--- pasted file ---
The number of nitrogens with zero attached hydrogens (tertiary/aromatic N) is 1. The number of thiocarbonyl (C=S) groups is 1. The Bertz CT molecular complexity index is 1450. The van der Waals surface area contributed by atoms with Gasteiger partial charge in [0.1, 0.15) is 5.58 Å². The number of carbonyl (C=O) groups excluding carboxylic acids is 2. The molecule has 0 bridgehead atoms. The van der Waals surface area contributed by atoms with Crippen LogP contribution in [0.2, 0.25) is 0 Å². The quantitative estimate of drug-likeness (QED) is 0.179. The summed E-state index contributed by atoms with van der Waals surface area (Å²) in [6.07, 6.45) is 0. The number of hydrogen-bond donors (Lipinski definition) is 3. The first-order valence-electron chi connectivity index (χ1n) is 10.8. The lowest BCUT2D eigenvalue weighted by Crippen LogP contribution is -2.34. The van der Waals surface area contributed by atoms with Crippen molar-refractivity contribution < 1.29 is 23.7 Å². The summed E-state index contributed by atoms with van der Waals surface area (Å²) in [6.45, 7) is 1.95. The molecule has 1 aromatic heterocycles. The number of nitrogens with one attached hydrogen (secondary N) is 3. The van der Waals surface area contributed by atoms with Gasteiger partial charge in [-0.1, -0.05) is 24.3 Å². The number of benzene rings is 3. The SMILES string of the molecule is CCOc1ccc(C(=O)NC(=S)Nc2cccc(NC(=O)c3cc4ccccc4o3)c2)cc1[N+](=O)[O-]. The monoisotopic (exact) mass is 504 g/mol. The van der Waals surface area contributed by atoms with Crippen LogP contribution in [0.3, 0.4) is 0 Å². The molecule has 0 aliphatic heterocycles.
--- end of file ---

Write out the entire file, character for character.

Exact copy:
The number of nitrogens with zero attached hydrogens (tertiary/aromatic N) is 1. The number of thiocarbonyl (C=S) groups is 1. The Bertz CT molecular complexity index is 1450. The van der Waals surface area contributed by atoms with Gasteiger partial charge in [0.1, 0.15) is 5.58 Å². The number of carbonyl (C=O) groups excluding carboxylic acids is 2. The molecule has 0 bridgehead atoms. The van der Waals surface area contributed by atoms with Crippen LogP contribution in [0.2, 0.25) is 0 Å². The quantitative estimate of drug-likeness (QED) is 0.179. The summed E-state index contributed by atoms with van der Waals surface area (Å²) in [6.07, 6.45) is 0. The number of hydrogen-bond donors (Lipinski definition) is 3. The first-order valence-electron chi connectivity index (χ1n) is 10.8. The lowest BCUT2D eigenvalue weighted by Crippen LogP contribution is -2.34. The van der Waals surface area contributed by atoms with Crippen molar-refractivity contribution < 1.29 is 23.7 Å². The summed E-state index contributed by atoms with van der Waals surface area (Å²) in [6.45, 7) is 1.95. The molecule has 1 aromatic heterocycles. The number of nitrogens with one attached hydrogen (secondary N) is 3. The van der Waals surface area contributed by atoms with Gasteiger partial charge in [-0.1, -0.05) is 24.3 Å². The number of benzene rings is 3. The SMILES string of the molecule is CCOc1ccc(C(=O)NC(=S)Nc2cccc(NC(=O)c3cc4ccccc4o3)c2)cc1[N+](=O)[O-]. The monoisotopic (exact) mass is 504 g/mol. The van der Waals surface area contributed by atoms with Crippen LogP contribution in [0.3, 0.4) is 0 Å². The molecule has 0 aliphatic heterocycles.